And there is always lurking an "October surprise."  Who knows what they might be, if indeed it ever happens, but it has in the past and that can change things...quickly.
The conventions, both, ignored foreign policy. This week that's campaign topic number one. Who knows what next week might bring? (hopefully a new War on...Poverty, or how to counteract the growing income inequality of our citizens).
It was supposed to be about jobs...but the impact of the economy appears to be less, now that some economic indicators are improving...slowly.
Maybe the polls will reflect this; maybe not.
But not all polls are created equal. Which do you trust? (none, right now, too early).
But even supposedly reputable polls, using accepted methodology vary widely.
An AP story last week exemplified this. In Florida one poll had Obama up by 2 points, another by 4, while a third had Romney by 3. You can NOT square these. Something is wrong. Even if we knew their MOE--the margin of error, but that wasn't in the AP story. (Do not trust any poll that does not tell you some basic facts...size of sample, how conducted, and MOE are essential).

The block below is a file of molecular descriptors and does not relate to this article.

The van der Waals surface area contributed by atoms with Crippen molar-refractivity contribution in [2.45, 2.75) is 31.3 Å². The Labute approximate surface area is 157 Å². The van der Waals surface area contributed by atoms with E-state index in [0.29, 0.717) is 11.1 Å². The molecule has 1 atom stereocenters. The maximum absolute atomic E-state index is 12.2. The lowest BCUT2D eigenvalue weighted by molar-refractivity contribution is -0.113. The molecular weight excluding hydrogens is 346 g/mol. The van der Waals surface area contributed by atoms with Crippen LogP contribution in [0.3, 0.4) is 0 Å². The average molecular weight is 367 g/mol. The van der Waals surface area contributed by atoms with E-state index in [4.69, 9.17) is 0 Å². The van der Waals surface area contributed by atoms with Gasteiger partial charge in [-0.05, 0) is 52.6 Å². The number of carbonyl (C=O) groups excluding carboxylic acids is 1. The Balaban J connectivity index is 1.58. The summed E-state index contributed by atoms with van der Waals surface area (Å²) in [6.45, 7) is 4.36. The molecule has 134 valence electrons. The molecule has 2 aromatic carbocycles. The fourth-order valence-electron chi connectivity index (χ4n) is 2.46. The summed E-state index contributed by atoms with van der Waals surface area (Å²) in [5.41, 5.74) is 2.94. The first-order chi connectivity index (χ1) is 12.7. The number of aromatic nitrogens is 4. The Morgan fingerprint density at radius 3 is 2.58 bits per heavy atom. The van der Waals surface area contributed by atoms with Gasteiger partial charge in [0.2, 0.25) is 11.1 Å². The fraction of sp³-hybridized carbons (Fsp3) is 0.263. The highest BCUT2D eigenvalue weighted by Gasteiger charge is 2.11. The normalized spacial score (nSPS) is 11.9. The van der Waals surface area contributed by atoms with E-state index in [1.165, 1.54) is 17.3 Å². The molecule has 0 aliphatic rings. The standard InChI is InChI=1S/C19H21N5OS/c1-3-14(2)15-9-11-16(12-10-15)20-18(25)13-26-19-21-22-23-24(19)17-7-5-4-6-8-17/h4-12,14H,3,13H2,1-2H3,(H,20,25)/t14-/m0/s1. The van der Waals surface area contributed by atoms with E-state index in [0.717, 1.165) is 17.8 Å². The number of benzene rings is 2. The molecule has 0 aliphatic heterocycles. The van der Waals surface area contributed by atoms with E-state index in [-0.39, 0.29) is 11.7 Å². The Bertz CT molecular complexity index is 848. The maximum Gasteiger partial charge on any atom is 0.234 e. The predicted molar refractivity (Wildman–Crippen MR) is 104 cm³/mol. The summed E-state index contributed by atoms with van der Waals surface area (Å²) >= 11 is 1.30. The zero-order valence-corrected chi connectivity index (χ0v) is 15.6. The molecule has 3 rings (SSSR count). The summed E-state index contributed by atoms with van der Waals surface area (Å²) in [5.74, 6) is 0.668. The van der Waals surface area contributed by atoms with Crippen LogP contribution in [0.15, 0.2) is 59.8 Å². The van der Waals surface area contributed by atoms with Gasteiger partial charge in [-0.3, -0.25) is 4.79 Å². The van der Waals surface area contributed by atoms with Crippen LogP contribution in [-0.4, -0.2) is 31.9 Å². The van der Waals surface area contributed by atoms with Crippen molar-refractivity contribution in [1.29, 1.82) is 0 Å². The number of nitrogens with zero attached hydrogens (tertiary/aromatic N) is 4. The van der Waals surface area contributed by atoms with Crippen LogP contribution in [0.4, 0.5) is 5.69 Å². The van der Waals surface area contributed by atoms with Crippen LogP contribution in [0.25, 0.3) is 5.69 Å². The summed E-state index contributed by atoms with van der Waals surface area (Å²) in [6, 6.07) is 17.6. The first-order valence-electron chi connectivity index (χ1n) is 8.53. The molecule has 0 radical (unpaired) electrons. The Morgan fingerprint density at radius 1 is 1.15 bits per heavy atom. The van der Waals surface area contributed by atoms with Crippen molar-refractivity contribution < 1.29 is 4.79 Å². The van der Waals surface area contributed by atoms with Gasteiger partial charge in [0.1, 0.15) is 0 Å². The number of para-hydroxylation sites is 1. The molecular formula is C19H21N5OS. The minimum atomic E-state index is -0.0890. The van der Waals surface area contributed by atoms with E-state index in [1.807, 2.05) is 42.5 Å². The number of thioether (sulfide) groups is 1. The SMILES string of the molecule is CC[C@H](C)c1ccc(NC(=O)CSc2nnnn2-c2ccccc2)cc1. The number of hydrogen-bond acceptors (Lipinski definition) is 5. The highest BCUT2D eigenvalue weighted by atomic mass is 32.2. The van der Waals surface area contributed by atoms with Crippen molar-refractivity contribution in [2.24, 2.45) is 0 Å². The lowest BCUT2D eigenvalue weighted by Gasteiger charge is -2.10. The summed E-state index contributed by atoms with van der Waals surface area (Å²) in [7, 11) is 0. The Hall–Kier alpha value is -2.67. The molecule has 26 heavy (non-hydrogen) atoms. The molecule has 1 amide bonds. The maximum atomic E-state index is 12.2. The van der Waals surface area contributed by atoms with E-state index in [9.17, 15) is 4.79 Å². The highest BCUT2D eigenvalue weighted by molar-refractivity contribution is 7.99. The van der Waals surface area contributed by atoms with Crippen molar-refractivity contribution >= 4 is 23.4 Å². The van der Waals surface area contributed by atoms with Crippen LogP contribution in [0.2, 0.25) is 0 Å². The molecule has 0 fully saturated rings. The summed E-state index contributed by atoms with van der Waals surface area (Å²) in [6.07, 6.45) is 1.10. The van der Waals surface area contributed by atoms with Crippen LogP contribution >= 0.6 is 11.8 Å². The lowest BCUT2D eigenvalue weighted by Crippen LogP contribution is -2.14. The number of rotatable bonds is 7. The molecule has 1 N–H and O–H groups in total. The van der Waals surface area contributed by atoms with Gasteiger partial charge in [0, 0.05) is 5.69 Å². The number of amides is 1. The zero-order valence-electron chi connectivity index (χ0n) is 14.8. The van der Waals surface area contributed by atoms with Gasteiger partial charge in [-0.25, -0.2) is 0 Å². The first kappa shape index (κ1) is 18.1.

It's not just Florida. In Minnestoa one poll had the president winning by 10, another poll only 7. (And it's still too early).
In my own thinking, a MOE of 3-4 percentage points is acceptable, though I don't like it. And the pollsters are starting to fudge, some trying to tell us that maybe 5-6 points are OK. They're not.
The respected Bluegrass poll run by the Courier-Journal has Romney winning Kentucky right now (it's too early) by  53 to 39, with a MOE of 4.1. Don't like that. If 4.1, why not 4.2, or 4.6..gotta draw the line somewhere. Mine is 4.0.
BTW, that (early) poll means Obama may be as high as 43, and Romney as low as 49. Or Romney may be as high as 57, and Obama as low as 35. Quite a swing there.
So, pay attention my fellow the issues, not the alledged polls. (Already I've been called by 3-4 "push" polls, which under the guise of a legit survey, actually try to further some candidate by the way the questions are phrased..pushing the results, not reflecting your views).
And do vote. Nothing is more important.